Some of the finches observed by the Grants made evolutionary changes in leaps and bounds due to a period of drought, followed by the El Nino pattern of nearly deluge like rain which caused the populations to dwindle and then spike. These abrupt changes provided the ability to observe the survival of the fittest intimately.

The Grants observed that as the drought took hold, the myriad types of seeds normally available dwindled down to only large hard seeds, difficult to crack open and hence only the birds with the big tough beaks survived. When the rains finally came the birds were ready to mate again. They had missed an entire year because the finches only mate after rain when the males build nests in the cactus and sit on the highest points, singing to attract females. So after the drought, at the first mating opportunity, meaning rain, there was a population of large, surviving males that greatly outnumbered the females.

So the giant finch males took to singing and the females had the pick of the songsters. They mated and bumper crops of eggs and hatchlings and fledglings ensued. This continued until the population of the Genovesa Island exploded and the mating went on and on. But then the ecological swing came. Like the stock market, good luck, or rainy weather, unless you live in Seattle or Scotland, all things have seasons or swings. And the flip came on Genovesa and drought returned.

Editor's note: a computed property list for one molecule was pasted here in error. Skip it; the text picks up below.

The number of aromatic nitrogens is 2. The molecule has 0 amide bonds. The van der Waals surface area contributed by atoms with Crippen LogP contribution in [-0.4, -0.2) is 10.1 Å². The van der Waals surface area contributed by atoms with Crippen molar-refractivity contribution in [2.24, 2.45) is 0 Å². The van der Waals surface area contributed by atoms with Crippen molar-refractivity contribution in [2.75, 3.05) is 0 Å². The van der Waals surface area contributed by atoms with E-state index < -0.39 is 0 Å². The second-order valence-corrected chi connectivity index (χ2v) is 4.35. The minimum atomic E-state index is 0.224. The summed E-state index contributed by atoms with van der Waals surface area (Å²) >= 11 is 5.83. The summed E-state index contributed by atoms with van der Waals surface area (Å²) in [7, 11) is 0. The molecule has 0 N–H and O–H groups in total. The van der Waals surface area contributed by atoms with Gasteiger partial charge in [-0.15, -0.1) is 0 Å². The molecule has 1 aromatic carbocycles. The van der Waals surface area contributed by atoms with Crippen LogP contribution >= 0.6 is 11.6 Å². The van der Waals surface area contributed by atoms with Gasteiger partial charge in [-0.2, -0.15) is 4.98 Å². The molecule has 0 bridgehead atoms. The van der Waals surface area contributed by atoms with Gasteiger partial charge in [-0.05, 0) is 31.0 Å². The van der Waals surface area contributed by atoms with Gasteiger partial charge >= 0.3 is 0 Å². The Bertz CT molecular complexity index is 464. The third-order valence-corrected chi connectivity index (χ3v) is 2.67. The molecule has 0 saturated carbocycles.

There on Genovesa was a quick-change generation of large birds, bred to crack difficult seeds and all around them they found only small plants, with small soft seeds. All of a sudden these big beaked birds with their evolved specialty is null and void. Of course there are some small outlier birds hanging out from the class of large, strong beaked birds who have survived and NOW it is their turn to shine as they can peck and feed well on the teensy seeds remaining in a parched environment. And the cycle continues. Natural selection by itself is not evolution. It is only a mechanism that, according to Darwin, can lead to evolution. As the Grants say, "natural selection takes place within a generation, but evolution takes place across generations.”